The ships of the Portuguese and Spanish were perhaps the best of their time,
the most sophisticated machines built in Europe, and the artifacts without which it is difficult to imagine the
history of the New World.
And yet we have no theories on how they were created, nor on how they have
evolved, filling in new niches, adapting to the requirements of new maritime routes, new cargoes, or new functions,
adopting features from other ships, dropping features that ceased to be useful, or perceived as such.
We also lack theories to try to explain the evolution of these ships against
the social, economical, and political background in which they were thought, conceived, built, and operated, in
a fast changing world that witnessed the rise of the modern, centralized state in Europe.
Most Iberian shipwrecks have been savaged by treasure hunters in search of
artifacts with market value and short term profit.
Their study is an exciting endeavor, and here at Texas A&M University we
are gathering, analyzing, and classifying all the information we can find about them (see NADL Project).
Iberian Ships Bibliography
Most ships built in the Iberian Peninsula in the 15th, 16th and 17th centuries have been
destroyed by looters and treasure hunters.
It is believed that these were the best and most sophisticated ships of their times, but
we know so few about them that we are not even sure whether there were any substantial differences between Spanish
and Portuguese ships, and those of their enemies and friends.
This project's objective is to inventory and keeping a record of the ships found for which
there is any written information.
Early 16th nau (master from Lourinhã)
Often times looters and treasure hunters destroy these ships without ever letting a single
word about them transpire, and many archaeologists never publish the results of their excavations.
This project is therefore opened to anybody interested. All information that may help us
keep information as complete and accurate as possible is welcome.
Iberian Ships Project
This project was created
in 2004 within the ShipLab to study the ships built in the Iberian Peninsula during the period of the European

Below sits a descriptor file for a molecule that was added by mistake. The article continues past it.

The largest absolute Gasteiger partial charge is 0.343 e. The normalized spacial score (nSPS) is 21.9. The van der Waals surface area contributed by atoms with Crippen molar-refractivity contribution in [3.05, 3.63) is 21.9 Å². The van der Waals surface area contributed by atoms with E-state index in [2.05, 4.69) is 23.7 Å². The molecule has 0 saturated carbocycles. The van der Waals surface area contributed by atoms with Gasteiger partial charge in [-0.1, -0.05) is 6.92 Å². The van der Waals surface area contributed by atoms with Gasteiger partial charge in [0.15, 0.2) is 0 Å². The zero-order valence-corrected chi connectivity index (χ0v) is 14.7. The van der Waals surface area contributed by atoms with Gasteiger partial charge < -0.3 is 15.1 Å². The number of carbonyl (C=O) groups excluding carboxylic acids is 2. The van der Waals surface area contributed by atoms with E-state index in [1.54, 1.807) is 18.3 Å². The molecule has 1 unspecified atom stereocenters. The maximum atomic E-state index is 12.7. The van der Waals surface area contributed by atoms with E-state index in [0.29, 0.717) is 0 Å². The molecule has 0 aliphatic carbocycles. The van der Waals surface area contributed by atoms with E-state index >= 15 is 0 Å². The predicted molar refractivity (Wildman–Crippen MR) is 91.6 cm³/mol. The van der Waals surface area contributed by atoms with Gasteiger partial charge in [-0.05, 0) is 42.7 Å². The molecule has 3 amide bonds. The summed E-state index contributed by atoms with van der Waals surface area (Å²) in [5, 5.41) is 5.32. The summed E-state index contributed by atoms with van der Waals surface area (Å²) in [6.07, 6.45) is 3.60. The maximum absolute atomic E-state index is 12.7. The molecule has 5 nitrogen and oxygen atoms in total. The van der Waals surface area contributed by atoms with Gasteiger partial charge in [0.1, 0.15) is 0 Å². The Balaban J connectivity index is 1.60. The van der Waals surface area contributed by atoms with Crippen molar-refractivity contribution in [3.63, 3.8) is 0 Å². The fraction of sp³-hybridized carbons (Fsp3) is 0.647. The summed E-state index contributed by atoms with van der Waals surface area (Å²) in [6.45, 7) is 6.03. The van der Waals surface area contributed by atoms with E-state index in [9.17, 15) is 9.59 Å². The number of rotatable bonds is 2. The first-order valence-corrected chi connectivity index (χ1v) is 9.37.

expansion, in the 15th through 17th centuries.
Its mission is the study and divulgation of the evolution of ocean going Iberian ships in
comparison with the contemporary ships of other European nations.
Preliminary results and research questions have been presented at the 2006 Society for Historical
Archaeology Annual Meeting, which took place in Sacramento, on the 15th
of January. The symposium was titled "Edge of Empire."
The communications presented at this symposium were published in a book edited
by Filipe Castro and Katie Custer.
This project is a continuation of the work started by the Institute of Nautical
Archaeology in the late 1970s, with the excavation of the Portuguese frigate Santo
António de Taná in Mombasa, Kenya, under the direction
of Robin Piercy and Jeremy Green.
Research on Iberian seafaring was continued by INA Explorers' Team EXPLADISC,
whose work in the 1980s and early 1990s set the foundations for the study of Iberian seafaring and shipbuilding
from the archaeological viewpoint.
This is a long term project that will hopefelly include the cooperation of scholars from
many different disciplines. Since 2005 the ShipLab has been working with Secção Autónoma de
Engenharia Naval of Instituto Superior Técnico, Lisbon, Portugal.
In 2007 the Group grew again to encompass scholars from another three institutions:
the Centro de História da Faculdade de Letras da Universidade de Lisboa, the Centro de Estudos do Mar da
Universidade Autónoma de Lisboa, and the Direcção de Projecto Ciência e Descobrimentos
/ Câmara Municipal de Lagos.
The pioneers - From left to right: Donald H. Keith, Denise Lakey, Joe Simmons, Mark Meyers, Bill
Lamb, Roni Polk, Harding Polk, Tom Oertling, Roger C. Smith, and KC Smith. See: INA Newsletter 13.1, from March 1986 - "Rediscovering
Ships of Discovery", and see also: Ships of Discovery.
Some of their followers - From left to right: Carlos Monroy, Pearce Creasman,
Blanca Rodriguez, Alex Hazlett, George Schwarz, Tiago Fraga, Filipe Castro, Brad Coombes, Katie Custer, and Erika
Laanela. Gustavo Garcia is not in this picture, but his important contribution must be acknowledged.